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Billion Dollar Club 2012: BASF takes top ranking for seventh straight year

2:38 PM MDT | June 16, 2014 | —Lindsay Frost

BASF has maintained its top spot in CW’s Billion Dollar Club 2012—our annual ranking of companies by chemical revenues on a dollar basis—with China’s Sinopec taking the second slot. US companies ExxonMobil and Dow Chemical take the three and four spots, respectively, and Sabic rounds out the top five. Revenues were generally higher in 2012, with the median rise at 4.5%. However, the continuing recession in Europe dampened results for those players, and the top five have all posted decreases in chemical sales. Japanese chemical makers have posted declines a dollar basis, since the yen weakened significantly. The yen fell 15% against the dollar in the 12-month period ended 31 March 2013, the end of the fiscal year for most Japanese companies.

US companies, with 34 out of 110 entries, are well represented. US chemical makers have recorded a median sales rise of 4.6%. Asian and Mideast companies make up 31 out of 110 companies, although the Chinese economy, characterized by weak market demand, slowed down in the first half of the year. However, GDP growth came in at 7.8% for the year, Sinopec says in its annual report 2012. Europe has 25 companies, with the majority from Germany.

Bock: BASF, with sales over $75 billion, is on top.
Chengyu: China’s Sinopec is now second.
Tillerson: ExxonMobil takes #3 spot in chemicals.
Liveris: Dow hits #4 at over $56 billion in sales.

“After three years of recovery from the great recession, the global economy stumbled in 2012, with the euro area in recession again, a slowdown in China became particularly pronounced, and confidence erosion and other negative factors spread,” ACC says in its Year End 2012 Situation and Outlook. “Global manufacturing entered a soft period this summer, with particular weakness in Europe and East Asia.”

By sector, BASF says transportation grew the most, with the strongest growth in the United States and Japan. Consumer goods posted the biggest decline for the company. Dow says that one of its weakest profit contributors was its Dow Corning joint venture. Conditions for polysilicon continued to worsen as trade disputes over polysilicon commenced. Performance plastics had Dow’s highest sales. ExxonMobil showed strength from North American ethane, and Sabic says olefins had strong production in 2012.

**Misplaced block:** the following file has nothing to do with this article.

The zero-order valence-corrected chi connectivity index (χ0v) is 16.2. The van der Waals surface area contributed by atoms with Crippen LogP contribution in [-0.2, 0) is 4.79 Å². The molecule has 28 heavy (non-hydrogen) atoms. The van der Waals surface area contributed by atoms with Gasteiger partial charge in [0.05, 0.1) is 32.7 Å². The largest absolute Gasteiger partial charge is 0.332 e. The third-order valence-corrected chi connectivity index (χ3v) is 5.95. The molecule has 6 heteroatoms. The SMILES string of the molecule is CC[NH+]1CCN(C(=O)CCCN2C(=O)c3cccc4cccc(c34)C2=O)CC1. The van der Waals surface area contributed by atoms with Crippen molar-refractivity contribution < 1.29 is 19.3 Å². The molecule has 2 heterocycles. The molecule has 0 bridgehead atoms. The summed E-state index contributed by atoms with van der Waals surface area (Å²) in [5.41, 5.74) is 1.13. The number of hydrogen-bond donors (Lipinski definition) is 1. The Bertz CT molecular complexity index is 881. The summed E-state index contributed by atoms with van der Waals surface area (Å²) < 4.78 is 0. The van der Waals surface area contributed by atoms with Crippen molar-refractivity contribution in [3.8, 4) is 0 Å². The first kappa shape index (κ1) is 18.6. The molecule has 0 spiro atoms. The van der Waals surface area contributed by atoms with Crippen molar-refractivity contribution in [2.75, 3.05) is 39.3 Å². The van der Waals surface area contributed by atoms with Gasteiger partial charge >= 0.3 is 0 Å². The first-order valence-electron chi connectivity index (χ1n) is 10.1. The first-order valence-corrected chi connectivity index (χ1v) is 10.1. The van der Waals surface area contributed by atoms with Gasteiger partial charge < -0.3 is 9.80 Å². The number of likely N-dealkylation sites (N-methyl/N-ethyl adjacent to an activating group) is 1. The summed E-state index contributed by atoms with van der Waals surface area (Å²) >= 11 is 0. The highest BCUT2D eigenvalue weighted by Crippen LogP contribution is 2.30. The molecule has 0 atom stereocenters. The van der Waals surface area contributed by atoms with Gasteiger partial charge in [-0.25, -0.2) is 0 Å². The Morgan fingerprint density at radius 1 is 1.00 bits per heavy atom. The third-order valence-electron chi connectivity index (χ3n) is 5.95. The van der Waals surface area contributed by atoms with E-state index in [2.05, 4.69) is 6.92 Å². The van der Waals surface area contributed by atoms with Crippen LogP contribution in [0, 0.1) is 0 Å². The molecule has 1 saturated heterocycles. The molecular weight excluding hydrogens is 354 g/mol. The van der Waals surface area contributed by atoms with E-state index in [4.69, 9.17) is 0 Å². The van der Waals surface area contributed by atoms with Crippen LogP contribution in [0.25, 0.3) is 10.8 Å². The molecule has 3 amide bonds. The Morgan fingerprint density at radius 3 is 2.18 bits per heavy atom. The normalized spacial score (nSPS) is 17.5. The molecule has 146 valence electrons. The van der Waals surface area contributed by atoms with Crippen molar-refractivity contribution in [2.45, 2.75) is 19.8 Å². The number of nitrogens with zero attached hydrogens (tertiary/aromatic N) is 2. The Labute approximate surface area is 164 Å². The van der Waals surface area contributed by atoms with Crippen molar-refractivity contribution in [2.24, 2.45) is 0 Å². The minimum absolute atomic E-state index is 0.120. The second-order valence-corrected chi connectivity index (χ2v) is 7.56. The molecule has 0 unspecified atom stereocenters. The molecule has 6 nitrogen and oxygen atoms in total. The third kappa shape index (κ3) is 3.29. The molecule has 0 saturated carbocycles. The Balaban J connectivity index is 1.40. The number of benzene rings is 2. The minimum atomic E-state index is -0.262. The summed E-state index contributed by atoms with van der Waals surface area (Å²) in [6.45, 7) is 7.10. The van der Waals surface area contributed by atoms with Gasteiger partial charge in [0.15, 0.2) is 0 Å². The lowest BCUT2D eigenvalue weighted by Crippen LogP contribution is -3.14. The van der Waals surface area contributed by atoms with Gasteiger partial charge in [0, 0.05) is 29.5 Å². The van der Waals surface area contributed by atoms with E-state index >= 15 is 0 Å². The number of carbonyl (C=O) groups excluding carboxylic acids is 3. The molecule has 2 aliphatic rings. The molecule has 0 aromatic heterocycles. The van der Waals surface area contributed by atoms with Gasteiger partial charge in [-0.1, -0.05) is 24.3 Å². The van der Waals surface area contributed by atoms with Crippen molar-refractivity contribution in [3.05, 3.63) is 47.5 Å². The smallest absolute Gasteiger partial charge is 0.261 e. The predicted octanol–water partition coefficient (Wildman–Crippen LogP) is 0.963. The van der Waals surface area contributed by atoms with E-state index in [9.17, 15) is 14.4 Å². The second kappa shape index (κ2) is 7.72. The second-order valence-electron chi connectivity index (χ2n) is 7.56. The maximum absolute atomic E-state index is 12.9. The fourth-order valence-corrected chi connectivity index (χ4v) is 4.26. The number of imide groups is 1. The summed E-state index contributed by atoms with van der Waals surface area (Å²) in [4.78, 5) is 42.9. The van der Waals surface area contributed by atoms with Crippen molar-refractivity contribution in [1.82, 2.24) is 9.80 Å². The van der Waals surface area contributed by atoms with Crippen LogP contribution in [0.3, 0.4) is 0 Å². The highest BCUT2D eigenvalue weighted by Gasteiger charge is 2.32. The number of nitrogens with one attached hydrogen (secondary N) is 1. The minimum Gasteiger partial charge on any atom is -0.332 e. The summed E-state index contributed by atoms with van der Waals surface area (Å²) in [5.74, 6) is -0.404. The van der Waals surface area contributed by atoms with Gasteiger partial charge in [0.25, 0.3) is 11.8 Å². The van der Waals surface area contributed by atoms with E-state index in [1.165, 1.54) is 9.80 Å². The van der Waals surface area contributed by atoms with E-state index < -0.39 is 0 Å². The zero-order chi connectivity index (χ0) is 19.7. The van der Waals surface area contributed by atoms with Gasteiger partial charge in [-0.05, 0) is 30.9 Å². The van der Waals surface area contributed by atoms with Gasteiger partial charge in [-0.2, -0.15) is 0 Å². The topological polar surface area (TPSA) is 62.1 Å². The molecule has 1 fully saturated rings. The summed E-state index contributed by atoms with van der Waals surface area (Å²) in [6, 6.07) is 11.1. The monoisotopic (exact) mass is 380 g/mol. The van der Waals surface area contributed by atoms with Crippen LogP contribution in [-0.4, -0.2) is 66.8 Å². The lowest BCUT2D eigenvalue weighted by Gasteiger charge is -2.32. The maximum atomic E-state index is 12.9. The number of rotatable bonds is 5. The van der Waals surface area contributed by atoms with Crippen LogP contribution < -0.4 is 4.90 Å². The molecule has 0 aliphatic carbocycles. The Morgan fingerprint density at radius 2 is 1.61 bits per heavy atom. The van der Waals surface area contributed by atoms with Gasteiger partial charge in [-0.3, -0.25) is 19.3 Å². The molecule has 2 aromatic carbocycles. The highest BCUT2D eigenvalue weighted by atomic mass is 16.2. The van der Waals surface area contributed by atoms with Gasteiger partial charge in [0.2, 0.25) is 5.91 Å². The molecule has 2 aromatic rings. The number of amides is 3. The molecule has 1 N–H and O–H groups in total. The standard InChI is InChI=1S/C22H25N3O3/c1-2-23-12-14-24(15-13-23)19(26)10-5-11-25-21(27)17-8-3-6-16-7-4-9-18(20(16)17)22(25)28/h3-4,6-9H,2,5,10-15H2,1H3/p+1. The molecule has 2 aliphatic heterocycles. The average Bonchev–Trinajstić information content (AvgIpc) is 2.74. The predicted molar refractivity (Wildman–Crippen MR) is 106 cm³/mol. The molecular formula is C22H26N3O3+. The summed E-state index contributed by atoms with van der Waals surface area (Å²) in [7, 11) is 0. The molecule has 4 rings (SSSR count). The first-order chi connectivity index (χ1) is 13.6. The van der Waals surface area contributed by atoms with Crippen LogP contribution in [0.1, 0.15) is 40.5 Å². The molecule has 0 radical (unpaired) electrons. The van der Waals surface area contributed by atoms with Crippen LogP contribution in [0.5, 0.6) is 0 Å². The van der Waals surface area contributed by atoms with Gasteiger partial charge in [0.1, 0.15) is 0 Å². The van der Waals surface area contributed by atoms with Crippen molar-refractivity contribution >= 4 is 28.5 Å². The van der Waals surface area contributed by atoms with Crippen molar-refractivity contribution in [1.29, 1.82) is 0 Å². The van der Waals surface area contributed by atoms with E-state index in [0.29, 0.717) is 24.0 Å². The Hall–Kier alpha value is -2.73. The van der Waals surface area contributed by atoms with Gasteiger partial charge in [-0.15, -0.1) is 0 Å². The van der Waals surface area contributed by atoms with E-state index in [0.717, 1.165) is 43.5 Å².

“Several major end-use markets for chemistry have recovered in the United States, especially those tied to export markets and business investment,” ACC says. “But many markets, however, still remain below their 2007 peaks,” ACC says.

This year is BASF’s seventh in the top spot, which it took from Dow. BASF says that, in 2012, its “agricultural solutions segments achieved new records, while development in our [other] chemicals business were weaker than we had anticipated at the beginning of the year.” For the chemical industry overall, 2012 was a mixed year, BASF says. Growth in worldwide chemical production slowed, and the emerging markets of Asia showed markedly weak growth in the first half. “The 2012 business year was characterized by unusually stark economic fluctuations. After showing positive development at the beginning of the year, leading economic indicators turned bleak as the year progressed,” BASF says in its annual report.

Dow, number four, notes growth in the United States and Canada as well—despite losses due to currency translation, naphtha-based margin contraction, and weakness in Europe and Asia. “In 2012, the industry grappled with thin-to-negative margins for naphtha-based ethylene producers in Europe and in Asia,” Andrew Liveris, CEO and chairman of Dow, said in its fourth-quarter and full-year earnings call, on 31 January. “The dichotomy, of course, is the Americas, which have shown exceptional margin strength, as wet shale gas dynamics are fundamentally changing the game for integrated North American–based producers, like Dow. This is clearly evidenced by operating rates in the United States and Canada being in the 90s, while Asia and Europe have been in the 70s. In addition, we reached significant milestones with critical, enterprise-growth projects, such as our investments on the US Gulf Coast and our Sadara joint venture in the Middle East. These projects are game changers to Dow’s bottom line,” Liveris adds.

The ascent of Sinopec, rising to the number-2 spot in chemicals after entering the list in 2001 in the 30th position, is remarkable. However, the company notes in its annual report that demand for chemical products was sluggish globally, and, “combined with the impact of low-cost chemical feedstock from the Middle East and North America, the price of chemical products dropped sharply. Domestic chemical products market conditions generally followed that of the international market.” Sinopec chemical revenues declined 2% in 2012, while segment operating income fell 95%. However, the consumptions of synthetic resin, synthetic fiber, and synthetic rubber increased, the company says. Domestic consumption of ethylene grew as well. Chemicals account for about 9% of Sinopec’s sales.